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Korean J Intern Med > Volume 19(2); 2004 > Article
Shim, Lee, Byun, Roh, Song, Park, Lee, Min, Hong, and Kim: High dose Chemotherapy and Autologous Stem Cell Transplantation for Poor Risk and Recurrent Non-Hodgkin’s Lymphoma: A Single-Center Experience of 50 Patients



The long-term survival of patients with non-Hodgkin’s lymphoma after conventional chemotherapy is about 35%, with the remaining 65% of patients tending to be refractory or experience relapse. As such, primary refractory patients responding to salvage chemotherapy, and sensitive relapsed patients and primary high-risk patients are recommended to receive high-dose chemotherapy (HDC) and autologous peripheral blood stem cell transplantation (PBSCT). We evaluated the role of HDC and autologous PBSCT in patients with primary refractory, primary high risk, and sensitive relapsed non-Hodgkin’s lymphoma.


We performed a retrospective analysis of the data from 50 patients with non-Hodgkin’s lymphoma who were treated with HDC and autologous PBSCT in the Catholic Hematopoietic Stem Cell Transplantation Center between 1997 and 2002.


Of the 50 patients, the conditioning regimen was BEAM in 20, CMT (cyclophosphamide, melphalan and thiotepa) in 19, fludarabine- and total body irradiation (TBI)-based regimen in 8, and cyclophosphamide and TBI in 2. There were 3 (6%) deaths due to treatment-related toxicity within the first 50 days after transplantation. Twenty-five patients remain alive at a median follow-up duration of 40.5 months (range 9–61). Among the patients with partial response before transplantation, 76% showed further response after transplantation. In half of these responders, the disease state was changed into complete response (CR) after transplantation. 2-year overall survival was 52% and 2-year progressionfree survival was 36.8%. Median overall survival was 34 months (range 8–60), and median progression-free survival was 8 months (range 1–14). Median overall survival was 14 months (range 9–19) in the primary high-risk group (n=13), 7 months (range 4–10) in the resistance relapse group (n=5), and 6 months (range 0–14) in the primary refractory group (n=10). Overall survival in the sensitive relapse group (n=22) did not reach the median; the mean overall survival in this group was 33 months. The disease status before transplantation was the only significant prognostic factor in determining overall survival (p=0.032) and progression-free survival (p=0.001).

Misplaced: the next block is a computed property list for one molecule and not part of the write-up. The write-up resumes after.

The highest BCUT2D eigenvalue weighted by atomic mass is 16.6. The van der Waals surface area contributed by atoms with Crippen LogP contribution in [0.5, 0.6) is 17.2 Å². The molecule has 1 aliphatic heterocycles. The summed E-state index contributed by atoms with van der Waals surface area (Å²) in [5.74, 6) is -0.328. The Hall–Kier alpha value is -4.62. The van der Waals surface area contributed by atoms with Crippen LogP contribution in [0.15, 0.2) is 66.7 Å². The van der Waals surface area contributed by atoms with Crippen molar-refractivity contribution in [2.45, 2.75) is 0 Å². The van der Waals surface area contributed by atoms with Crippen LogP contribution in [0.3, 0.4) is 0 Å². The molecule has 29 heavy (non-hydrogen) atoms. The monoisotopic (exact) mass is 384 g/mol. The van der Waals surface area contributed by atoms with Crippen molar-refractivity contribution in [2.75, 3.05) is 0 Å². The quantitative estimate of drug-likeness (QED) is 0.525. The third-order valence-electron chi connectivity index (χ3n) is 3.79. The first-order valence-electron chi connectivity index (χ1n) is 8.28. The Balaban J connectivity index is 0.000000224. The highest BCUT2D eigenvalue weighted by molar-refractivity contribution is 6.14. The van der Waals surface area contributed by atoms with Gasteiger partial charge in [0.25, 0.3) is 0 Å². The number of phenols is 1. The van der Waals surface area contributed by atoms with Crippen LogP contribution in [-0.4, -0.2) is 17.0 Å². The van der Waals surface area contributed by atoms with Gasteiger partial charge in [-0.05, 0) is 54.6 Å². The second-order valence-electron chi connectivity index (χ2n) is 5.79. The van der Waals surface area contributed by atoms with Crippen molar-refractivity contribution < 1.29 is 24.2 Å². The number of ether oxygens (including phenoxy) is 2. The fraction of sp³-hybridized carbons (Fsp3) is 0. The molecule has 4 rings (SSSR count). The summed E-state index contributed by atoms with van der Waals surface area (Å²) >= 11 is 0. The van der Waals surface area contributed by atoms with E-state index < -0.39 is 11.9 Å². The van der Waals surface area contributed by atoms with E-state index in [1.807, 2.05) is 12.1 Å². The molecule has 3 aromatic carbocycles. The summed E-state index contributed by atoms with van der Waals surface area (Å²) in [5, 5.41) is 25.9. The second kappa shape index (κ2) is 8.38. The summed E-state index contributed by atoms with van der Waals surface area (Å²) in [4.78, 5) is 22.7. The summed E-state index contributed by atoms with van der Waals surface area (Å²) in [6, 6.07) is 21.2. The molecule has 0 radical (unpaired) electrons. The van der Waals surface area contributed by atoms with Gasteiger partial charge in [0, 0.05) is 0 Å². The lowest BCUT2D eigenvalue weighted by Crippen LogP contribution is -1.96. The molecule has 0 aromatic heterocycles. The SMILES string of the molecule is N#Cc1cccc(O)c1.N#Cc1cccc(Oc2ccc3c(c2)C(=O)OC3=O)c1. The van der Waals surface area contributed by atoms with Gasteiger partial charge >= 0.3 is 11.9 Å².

HDC and autologous PBSCT appears to produce high response rate. Primary high-risk group and sensitive relapse group had good prognosis, while refractory and resistance relapse group had poor prognosis. And the pre-transplantation disease status was the only significant prognostic factor in multivariate analysis.